Oropharyngeal inflammation and retrovirus infection

Historically, we have suspected that oropharyngeal inflammation may be common in cats with FeLV or FIV infection, although most studies have included only small numbers of cats. In particular, cats with FIV infection often suffer from chronic stomatitis.6 In one study in western Canada, stomatitis, gingivitis or periodontal disease was found in 40% of 58 FIV-infected cats, but in only 10% of 58 age- and sex-matched uninfected control cats.7 The problem is not confined to domestic cats: we know that lions infected with lion-specific strains of FIV also suffer from more oral inflammatory disease than uninfected lions.8 Having more than one infection seems to make the oral disease more severe. For example, stomatitis in FIV-infected cats is often more severe when those cats are also infected with calicivirus or FeLV.9

Steps to take today

Given the new findings based on over 5,000 cats, we should recommend FeLV and FIV testing for all cats with oral inflammatory disease. Knowing a cat’s true retrovirus status is important as the results may affect the cat’s prognosis and influence your treatment plans. To that end, choosing accurate screening tests and providing for appropriate confirmatory testing is the best practice. As always, care should be taken to disinfect all dental instruments to avoid accidentally transmitting these viruses between patients. Fortunately, FeLV and FIV are susceptible to all routinely used disinfectants and do not survive long in the environment so, with some common-sense practices, prevention of viral transmission in the veterinary hospital is easy.


1. Kornya MR, Little SE, Scherk MA, Sears WC, Bienzle D. Association between oral health status and retrovirus test results in cats. J Am Vet Med Assoc. 2014;245(8):916–22.
2. Lund E, Armstrong P, Kirk C, et al. Health status and population characteristics of dogs and cats examined at private veterinary practices in the United States. J Am Vet Med Assoc. 1999;214:1336-1341.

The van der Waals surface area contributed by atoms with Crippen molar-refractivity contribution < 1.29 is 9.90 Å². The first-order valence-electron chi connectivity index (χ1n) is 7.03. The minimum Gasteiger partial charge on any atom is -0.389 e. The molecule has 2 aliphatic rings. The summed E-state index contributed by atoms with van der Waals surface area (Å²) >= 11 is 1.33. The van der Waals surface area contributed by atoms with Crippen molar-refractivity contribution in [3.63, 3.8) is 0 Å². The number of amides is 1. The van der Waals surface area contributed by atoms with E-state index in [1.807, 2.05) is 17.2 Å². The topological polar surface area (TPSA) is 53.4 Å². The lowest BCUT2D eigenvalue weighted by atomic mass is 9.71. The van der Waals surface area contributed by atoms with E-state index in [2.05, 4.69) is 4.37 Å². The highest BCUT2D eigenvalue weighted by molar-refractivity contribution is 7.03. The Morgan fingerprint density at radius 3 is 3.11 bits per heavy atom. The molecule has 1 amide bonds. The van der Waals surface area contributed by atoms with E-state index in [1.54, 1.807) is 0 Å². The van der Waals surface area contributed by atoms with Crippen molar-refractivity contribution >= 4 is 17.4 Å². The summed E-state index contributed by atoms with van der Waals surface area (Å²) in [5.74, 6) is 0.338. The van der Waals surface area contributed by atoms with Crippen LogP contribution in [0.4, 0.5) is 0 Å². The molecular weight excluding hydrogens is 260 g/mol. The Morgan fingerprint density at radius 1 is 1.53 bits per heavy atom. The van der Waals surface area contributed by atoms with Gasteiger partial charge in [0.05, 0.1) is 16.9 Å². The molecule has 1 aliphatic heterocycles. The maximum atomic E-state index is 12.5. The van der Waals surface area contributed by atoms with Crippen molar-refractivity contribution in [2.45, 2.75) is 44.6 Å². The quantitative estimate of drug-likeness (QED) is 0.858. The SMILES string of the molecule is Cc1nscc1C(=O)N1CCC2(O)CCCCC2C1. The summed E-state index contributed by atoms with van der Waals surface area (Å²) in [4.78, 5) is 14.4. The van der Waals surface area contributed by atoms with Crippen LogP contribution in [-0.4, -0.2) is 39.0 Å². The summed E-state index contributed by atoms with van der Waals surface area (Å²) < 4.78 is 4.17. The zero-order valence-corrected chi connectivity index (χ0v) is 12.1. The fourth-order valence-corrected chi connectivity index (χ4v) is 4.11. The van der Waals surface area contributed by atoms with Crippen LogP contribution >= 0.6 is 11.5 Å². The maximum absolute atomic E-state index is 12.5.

3. Bellows J. Feline oropharyngeal inflammation. Clin Brief. 2010;8:33-37.
4. Harley R, Gruffydd-Jones TJ, Day MJ. Immunohistochemical characterization of oral mucosal lesions in cats with chronic gingivostomatitis. J Comp Pathol. 2011;144(4):239–50.
5. Knowles JO, Gaskell RM, Gaskell CJ, et al. Prevalence of feline calicivirus, feline leukaemia virus and antibodies to FIV in cats with chronic stomatitis. Vet Rec. 1989;124:336-338.
6. Hosie MJ, Addie D, Belák S, Boucraut-Baralon C, Egberink H, Frymus T, et al. Feline immunodeficiency. ABCD guidelines on prevention and management. J Feline Med Surg. 2009;11(7):575–84.
7. Ravi M, Wobeser GA, Taylor SM, Jackson ML. Naturally acquired feline immunodeficiency virus (FIV) infection in cats from western Canada: Prevalence, disease associations, and survival analysis. Can Vet J. 2010;51(3):271–6.
8. Roelke ME, Brown MA, Troyer JL, Winterbach H, Winterbach C, Hemson G, et al. Pathological manifestations of feline immunodeficiency virus (FIV) infection in wild African lions. Virology. 2009;390(1):1–12.
9. Tenorio AP, Franti CE, Madewell BR, Pedersen NC. Chronic oral infections of cats and their relationship to persistent oral carriage of feline calici-, immunodeficiency, or leukemia viruses. Vet Immunol Immunopathol. 1991;29(1-2):1–14.

Susan Little, DVM, DABVP (Feline)

Susan Little, DVM, DABVP (Feline)

Dr. Little received her DVM from Ontario Veterinary College, University of Guelph, Ontario. She achieved specialty board certification in feline practice in 1997. Dr. Little is part owner of two feline-specialty practices in Ottawa. She serves on the board of the Winn Feline Foundation and is a feline medicine consultant for the Veterinary Information Network (VIN). In 2010, Dr. Little was the recipient of the Canadian Veterinary Medical Association Small Animal Practitioner Award.